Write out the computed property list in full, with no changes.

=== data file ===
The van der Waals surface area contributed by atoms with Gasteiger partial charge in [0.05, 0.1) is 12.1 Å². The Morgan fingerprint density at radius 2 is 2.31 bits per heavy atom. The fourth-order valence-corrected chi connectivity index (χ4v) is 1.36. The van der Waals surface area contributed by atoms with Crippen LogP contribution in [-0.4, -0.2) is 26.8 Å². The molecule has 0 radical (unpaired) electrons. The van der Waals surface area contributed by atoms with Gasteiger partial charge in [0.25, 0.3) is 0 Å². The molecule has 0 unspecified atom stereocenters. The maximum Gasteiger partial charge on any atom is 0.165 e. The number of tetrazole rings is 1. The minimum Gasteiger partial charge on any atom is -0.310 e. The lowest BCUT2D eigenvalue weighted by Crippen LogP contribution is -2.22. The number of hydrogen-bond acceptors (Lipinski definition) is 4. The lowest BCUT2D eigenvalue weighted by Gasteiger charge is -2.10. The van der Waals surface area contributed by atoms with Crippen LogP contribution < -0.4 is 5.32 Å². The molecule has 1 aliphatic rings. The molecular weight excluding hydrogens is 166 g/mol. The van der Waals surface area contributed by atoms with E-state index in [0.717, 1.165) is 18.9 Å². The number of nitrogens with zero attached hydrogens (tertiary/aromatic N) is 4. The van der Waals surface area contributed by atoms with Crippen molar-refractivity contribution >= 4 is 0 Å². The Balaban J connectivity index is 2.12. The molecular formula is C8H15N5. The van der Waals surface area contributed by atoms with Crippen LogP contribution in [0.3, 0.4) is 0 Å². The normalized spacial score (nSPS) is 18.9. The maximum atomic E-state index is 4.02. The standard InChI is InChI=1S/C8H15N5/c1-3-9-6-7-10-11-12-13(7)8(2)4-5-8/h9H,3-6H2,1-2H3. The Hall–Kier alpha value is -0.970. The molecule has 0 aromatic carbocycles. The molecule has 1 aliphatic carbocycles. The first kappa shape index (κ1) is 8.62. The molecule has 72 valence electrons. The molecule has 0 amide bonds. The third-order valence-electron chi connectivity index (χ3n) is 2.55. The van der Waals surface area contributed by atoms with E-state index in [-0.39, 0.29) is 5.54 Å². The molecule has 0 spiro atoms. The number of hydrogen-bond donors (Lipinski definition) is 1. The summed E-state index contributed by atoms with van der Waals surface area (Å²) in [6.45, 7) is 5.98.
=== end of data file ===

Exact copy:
The van der Waals surface area contributed by atoms with Gasteiger partial charge in [0.05, 0.1) is 12.1 Å². The Morgan fingerprint density at radius 2 is 2.31 bits per heavy atom. The fourth-order valence-corrected chi connectivity index (χ4v) is 1.36. The van der Waals surface area contributed by atoms with Crippen LogP contribution in [-0.4, -0.2) is 26.8 Å². The molecule has 0 radical (unpaired) electrons. The van der Waals surface area contributed by atoms with Gasteiger partial charge in [0.25, 0.3) is 0 Å². The molecule has 0 unspecified atom stereocenters. The maximum Gasteiger partial charge on any atom is 0.165 e. The number of tetrazole rings is 1. The minimum Gasteiger partial charge on any atom is -0.310 e. The lowest BCUT2D eigenvalue weighted by Crippen LogP contribution is -2.22. The number of hydrogen-bond acceptors (Lipinski definition) is 4. The lowest BCUT2D eigenvalue weighted by Gasteiger charge is -2.10. The van der Waals surface area contributed by atoms with Crippen LogP contribution < -0.4 is 5.32 Å². The molecule has 1 aliphatic rings. The molecular weight excluding hydrogens is 166 g/mol. The van der Waals surface area contributed by atoms with E-state index in [0.717, 1.165) is 18.9 Å². The number of nitrogens with zero attached hydrogens (tertiary/aromatic N) is 4. The van der Waals surface area contributed by atoms with Crippen molar-refractivity contribution >= 4 is 0 Å². The Balaban J connectivity index is 2.12. The molecular formula is C8H15N5. The van der Waals surface area contributed by atoms with Crippen LogP contribution in [0.3, 0.4) is 0 Å². The normalized spacial score (nSPS) is 18.9. The maximum atomic E-state index is 4.02. The standard InChI is InChI=1S/C8H15N5/c1-3-9-6-7-10-11-12-13(7)8(2)4-5-8/h9H,3-6H2,1-2H3. The Hall–Kier alpha value is -0.970. The molecule has 0 aromatic carbocycles. The molecule has 1 aliphatic carbocycles. The first kappa shape index (κ1) is 8.62. The molecule has 72 valence electrons. The molecule has 0 amide bonds. The third-order valence-electron chi connectivity index (χ3n) is 2.55. The van der Waals surface area contributed by atoms with E-state index in [-0.39, 0.29) is 5.54 Å². The molecule has 0 spiro atoms. The number of hydrogen-bond donors (Lipinski definition) is 1. The summed E-state index contributed by atoms with van der Waals surface area (Å²) in [6.45, 7) is 5.98.